The National Science Foundation (NSF) recently profiled eight Hispanic scientists and engineers who are national leaders in their areas of research. FIU’s Jose R. Almirall is one of them.
“It’s always nice to be recognized for our work either as an individual or as a group,” Almirall said. “I’m very fortunate to be in a position at FIU that enables me to mentor Hispanics and other minorities in forensic chemistry and I’m very proud to see my former students and colleagues now as the leaders in the scientific community in the U.S. and globally.”
From helping bring criminals to justice, to developing the latest technology in forensic chemistry, Almirall has led the charge for innovation and standardization in forensics.
He has testified in more than 100 criminal cases prior to his academic appointment at FIU in 1998. Almirall has mentored more than 50 graduate students and post-doctoral fellows in forensic chemistry research over the last two decades. His research group has received three patents based on air sampling devices designed to detect drugs and explosives in air, and he leads a scientific committee sponsored by the National Institute of Standards and Technology that aims to improve the standardization of forensic chemistry methods.
Currently, Almirall is director of the NSF-funded Center for Advanced Research in Forensic Science at FIU. The center unites forensic science leaders in state-of-the-art laboratories across the nation in an effort to solve the most complex problems facing the industry today – problems that are on the cutting edge of forensic science. Former director of FIU’s International Forensic Research Institute, Almirall was instrumental in the launch of the institute’s signature forensic science symposium — an annual event where state and local law enforcement agencies share new forensic techniques and FIU scientists showcase cutting-edge research. The 8thannual Florida Forensic Science Symposium is scheduled for 2019.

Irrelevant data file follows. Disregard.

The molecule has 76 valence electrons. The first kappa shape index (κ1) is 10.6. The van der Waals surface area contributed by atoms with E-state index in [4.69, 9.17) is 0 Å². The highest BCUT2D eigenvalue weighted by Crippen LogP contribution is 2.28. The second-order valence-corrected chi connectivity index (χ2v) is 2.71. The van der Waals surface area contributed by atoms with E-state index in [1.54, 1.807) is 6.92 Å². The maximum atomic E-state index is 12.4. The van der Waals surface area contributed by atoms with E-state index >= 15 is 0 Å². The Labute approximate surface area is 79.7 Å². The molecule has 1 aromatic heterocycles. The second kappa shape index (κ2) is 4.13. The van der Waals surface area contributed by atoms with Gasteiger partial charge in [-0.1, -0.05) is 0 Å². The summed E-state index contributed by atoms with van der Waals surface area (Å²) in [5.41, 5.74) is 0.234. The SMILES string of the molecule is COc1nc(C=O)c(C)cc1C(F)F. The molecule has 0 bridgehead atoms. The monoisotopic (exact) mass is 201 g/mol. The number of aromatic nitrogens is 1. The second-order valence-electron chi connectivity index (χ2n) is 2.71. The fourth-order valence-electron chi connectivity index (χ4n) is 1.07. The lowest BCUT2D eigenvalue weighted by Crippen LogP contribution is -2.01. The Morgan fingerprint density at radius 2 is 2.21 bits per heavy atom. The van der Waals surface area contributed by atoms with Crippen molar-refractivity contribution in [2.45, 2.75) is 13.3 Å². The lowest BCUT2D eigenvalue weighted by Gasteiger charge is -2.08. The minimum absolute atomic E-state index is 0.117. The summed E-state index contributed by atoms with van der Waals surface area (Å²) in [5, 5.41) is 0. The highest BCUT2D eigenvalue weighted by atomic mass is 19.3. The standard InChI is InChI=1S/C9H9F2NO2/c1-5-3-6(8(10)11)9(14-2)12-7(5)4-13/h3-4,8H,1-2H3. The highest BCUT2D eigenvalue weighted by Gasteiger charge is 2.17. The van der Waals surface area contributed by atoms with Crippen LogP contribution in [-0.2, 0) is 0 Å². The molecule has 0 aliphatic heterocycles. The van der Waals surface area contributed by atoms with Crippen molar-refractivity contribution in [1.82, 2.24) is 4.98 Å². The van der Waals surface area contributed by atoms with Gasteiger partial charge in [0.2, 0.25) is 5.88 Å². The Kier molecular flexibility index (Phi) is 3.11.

Almirall was recently appointed to a new federal technology working groupat the Department of Justice and the National Institute of Justice — an effort to create an effective network of crime labs across the country. He is one of only four academics in the group of 20 advisors which includes laboratory directors from across the country as well as leaders in the field of forensic science research. The working group is designed to provide objective and independent knowledge and expertise, ensuring that research and implementation of forensic technology is relevant and responsive to the laboratory operations needs of the forensic science community.